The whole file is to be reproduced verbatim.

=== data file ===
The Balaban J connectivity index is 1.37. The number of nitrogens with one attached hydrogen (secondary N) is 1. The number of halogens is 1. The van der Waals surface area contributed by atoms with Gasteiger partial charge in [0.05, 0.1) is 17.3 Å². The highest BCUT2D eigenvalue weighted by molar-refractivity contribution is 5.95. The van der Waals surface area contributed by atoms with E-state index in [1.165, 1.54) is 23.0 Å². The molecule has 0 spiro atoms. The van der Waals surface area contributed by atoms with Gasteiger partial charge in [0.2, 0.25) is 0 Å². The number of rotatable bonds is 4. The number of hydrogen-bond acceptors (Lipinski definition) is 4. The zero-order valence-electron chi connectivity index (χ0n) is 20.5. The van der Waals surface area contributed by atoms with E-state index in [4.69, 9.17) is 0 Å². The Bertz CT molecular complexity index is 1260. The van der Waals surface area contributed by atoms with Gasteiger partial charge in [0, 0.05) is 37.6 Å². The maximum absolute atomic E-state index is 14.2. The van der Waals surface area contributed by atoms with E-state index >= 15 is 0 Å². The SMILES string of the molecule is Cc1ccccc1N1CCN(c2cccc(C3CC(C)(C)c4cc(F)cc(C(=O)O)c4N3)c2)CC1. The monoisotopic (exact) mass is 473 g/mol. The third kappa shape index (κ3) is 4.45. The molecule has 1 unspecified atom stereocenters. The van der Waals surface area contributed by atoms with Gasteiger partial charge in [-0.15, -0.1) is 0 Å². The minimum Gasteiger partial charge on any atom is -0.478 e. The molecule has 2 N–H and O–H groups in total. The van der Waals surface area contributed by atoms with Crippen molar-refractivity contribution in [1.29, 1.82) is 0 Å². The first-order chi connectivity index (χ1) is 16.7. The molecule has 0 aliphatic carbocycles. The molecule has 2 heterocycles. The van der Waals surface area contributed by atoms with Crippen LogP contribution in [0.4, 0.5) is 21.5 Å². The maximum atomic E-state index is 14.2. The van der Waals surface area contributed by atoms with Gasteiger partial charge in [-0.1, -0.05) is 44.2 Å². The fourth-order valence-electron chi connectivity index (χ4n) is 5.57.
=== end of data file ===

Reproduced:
The Balaban J connectivity index is 1.37. The number of nitrogens with one attached hydrogen (secondary N) is 1. The number of halogens is 1. The van der Waals surface area contributed by atoms with Gasteiger partial charge in [0.05, 0.1) is 17.3 Å². The highest BCUT2D eigenvalue weighted by molar-refractivity contribution is 5.95. The van der Waals surface area contributed by atoms with E-state index in [1.165, 1.54) is 23.0 Å². The molecule has 0 spiro atoms. The van der Waals surface area contributed by atoms with Gasteiger partial charge in [0.2, 0.25) is 0 Å². The number of rotatable bonds is 4. The number of hydrogen-bond acceptors (Lipinski definition) is 4. The zero-order valence-electron chi connectivity index (χ0n) is 20.5. The van der Waals surface area contributed by atoms with E-state index in [4.69, 9.17) is 0 Å². The Bertz CT molecular complexity index is 1260. The van der Waals surface area contributed by atoms with Gasteiger partial charge in [0, 0.05) is 37.6 Å². The maximum absolute atomic E-state index is 14.2. The van der Waals surface area contributed by atoms with E-state index >= 15 is 0 Å². The SMILES string of the molecule is Cc1ccccc1N1CCN(c2cccc(C3CC(C)(C)c4cc(F)cc(C(=O)O)c4N3)c2)CC1. The monoisotopic (exact) mass is 473 g/mol. The third kappa shape index (κ3) is 4.45. The molecule has 1 unspecified atom stereocenters. The van der Waals surface area contributed by atoms with Gasteiger partial charge in [-0.15, -0.1) is 0 Å². The minimum Gasteiger partial charge on any atom is -0.478 e. The molecule has 2 N–H and O–H groups in total. The van der Waals surface area contributed by atoms with Crippen molar-refractivity contribution in [1.29, 1.82) is 0 Å². The first-order chi connectivity index (χ1) is 16.7. The molecule has 0 aliphatic carbocycles. The molecule has 2 heterocycles. The van der Waals surface area contributed by atoms with Crippen LogP contribution in [0.4, 0.5) is 21.5 Å². The maximum atomic E-state index is 14.2. The van der Waals surface area contributed by atoms with Gasteiger partial charge in [-0.1, -0.05) is 44.2 Å². The fourth-order valence-electron chi connectivity index (χ4n) is 5.57.